I would argue that these license revocation laws may be unconstitutional because of "disparate" impact. That is to say they disproportionately penalize those with low income and minorities. Here's the rub in Florida if you are wealthy you can claim a "homestead" exemption and protect your property against creditors (one reason that O.J. moved here back in the day), but if you are poor and default they take your license? If the argument is that "you signed up for the loan so whatever is fine" then we may as well bring back debtors prison (which have been deemed unconstitutional). Stop paying your taxes and the IRS will garnish you, find yourself in a position to default on your student loans, and you will in essence be "made homeless" since you will lose your license. When a collection law is more ruthless than the IRS it should cause everyone to ponder it's equity.

Edited by myoglobin

dogperson

dogperson

1 Post

On 1/25/2019 at 6:58 AM, Goldenfox said:

You seem a bit judgmental. I remember a time when college education was much more affordable. I also worked full time while I was in school and paid my way through my RN and BSN degrees. But that was all a very long time ago. Most available non-professional jobs these days don't pay enough for young people to work and fully pay for today's college costs out of pocket. And newer accreditation rules no longer allow most health science programs to give students very long to complete their credits anymore either. So, dragging things out while you work to save and do a class here and there in between is no longer a strategy that works for most in modern academia. If a student hasn't finished the degree within x number of years the validity of certain credits become null, and the student has to re-take these credits in order to meet the graduation requirements.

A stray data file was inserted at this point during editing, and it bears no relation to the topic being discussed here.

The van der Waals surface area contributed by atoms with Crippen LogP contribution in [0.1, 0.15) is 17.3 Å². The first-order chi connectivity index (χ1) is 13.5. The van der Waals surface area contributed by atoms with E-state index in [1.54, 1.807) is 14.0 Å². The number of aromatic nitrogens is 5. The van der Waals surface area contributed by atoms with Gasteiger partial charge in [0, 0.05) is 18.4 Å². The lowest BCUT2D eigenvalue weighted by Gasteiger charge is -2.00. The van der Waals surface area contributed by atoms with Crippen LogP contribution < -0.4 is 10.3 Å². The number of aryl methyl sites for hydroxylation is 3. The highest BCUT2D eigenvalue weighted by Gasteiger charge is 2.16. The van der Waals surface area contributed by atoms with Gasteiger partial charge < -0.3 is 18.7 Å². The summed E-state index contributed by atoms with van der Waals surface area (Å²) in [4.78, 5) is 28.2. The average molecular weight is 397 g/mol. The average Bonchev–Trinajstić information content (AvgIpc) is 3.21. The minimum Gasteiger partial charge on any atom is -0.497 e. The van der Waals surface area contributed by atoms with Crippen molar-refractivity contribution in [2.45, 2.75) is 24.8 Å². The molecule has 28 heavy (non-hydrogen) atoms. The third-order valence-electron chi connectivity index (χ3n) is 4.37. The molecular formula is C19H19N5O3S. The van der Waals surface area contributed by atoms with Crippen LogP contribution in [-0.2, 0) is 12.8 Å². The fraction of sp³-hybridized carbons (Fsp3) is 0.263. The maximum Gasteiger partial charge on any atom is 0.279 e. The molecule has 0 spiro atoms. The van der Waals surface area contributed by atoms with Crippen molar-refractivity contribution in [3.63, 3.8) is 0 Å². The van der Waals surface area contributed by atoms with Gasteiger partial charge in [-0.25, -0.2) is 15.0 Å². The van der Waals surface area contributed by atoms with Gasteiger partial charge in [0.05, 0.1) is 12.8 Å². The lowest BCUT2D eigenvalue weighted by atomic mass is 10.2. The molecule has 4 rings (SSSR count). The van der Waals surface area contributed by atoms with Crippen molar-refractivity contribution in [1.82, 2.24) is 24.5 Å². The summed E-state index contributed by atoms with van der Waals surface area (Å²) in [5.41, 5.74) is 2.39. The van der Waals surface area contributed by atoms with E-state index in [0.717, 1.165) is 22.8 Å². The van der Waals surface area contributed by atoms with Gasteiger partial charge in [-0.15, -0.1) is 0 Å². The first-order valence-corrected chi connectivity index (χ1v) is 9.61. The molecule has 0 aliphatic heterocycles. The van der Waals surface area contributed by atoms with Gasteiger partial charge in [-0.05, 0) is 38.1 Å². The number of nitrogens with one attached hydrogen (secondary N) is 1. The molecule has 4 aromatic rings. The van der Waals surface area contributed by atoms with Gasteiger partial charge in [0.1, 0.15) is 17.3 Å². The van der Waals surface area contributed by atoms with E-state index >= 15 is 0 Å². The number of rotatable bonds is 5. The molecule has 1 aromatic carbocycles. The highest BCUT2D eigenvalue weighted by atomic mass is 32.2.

According to you, if a student inquires about student loan forgiveness programs before applying for a loan this means that the student doesn't intend to repay the loan. This is not true. You pride yourself on being a good planner, so you should appreciate that good financial planning means carefully researching all of one's options before making major financial commitments. Student loan forgiveness programs are not a freebie for the new graduate. He or she is trading part of payment for their labor in exchange for a reduction of their student loan balance. This deal works ok form some, but not so great for others---for a variety of reasons.

Students are still being sucked in by the misinformation about college education and student loans. The law requires that they are educated about borrowing this money before they receive it but most still don't really understand. The lenders are charging interest on the loan amounts from day one, and a few thousand dollars easily becomes many thousands of dollars after several years. And a big surprise is waiting for the borrower after graduation when the payments become due.

We don't know for a fact that most graduates default because they never intended to repay from the start. It is possible that many looked for a long time and couldn't find jobs that pay enough for them to pay back the loans AND live on without having to scrounge, so they gave up. Sure, many nurses make decent money---IF they can find a job. In many areas getting a job as a new grad RN isn't so easy anymore. And the pay isn't always so great either. Also, many, MANY new RNs decide after only a short time that they hate bedside nursing and either go back to school or quit the field entirely and take a lower paying job doing something else that they like more. But they still have to pay back the loans, perhaps with even less income, or take out new loans to pursue a different career. There are many variables.

For-profit, or not, college, and the co-conspirator textbook publishers, and the student loan hawks are a major con job on the nation's youth. And government intervention to prevent delinquent borrowers from earning an income was an extremely bad idea, but I'm not surprised that it came from Florida---the worst state in the union for nurses.

myoglobin

myoglobin, ASN, BSN, MSN

Specializes in ICU, trauma, neuro. Has 14 years experience. 1,453 Posts

Also, if you revoke a license for non payment you reduce further the chances of repayment. It would be preferable for everyone to garnish wages like we do most other debt including back taxes.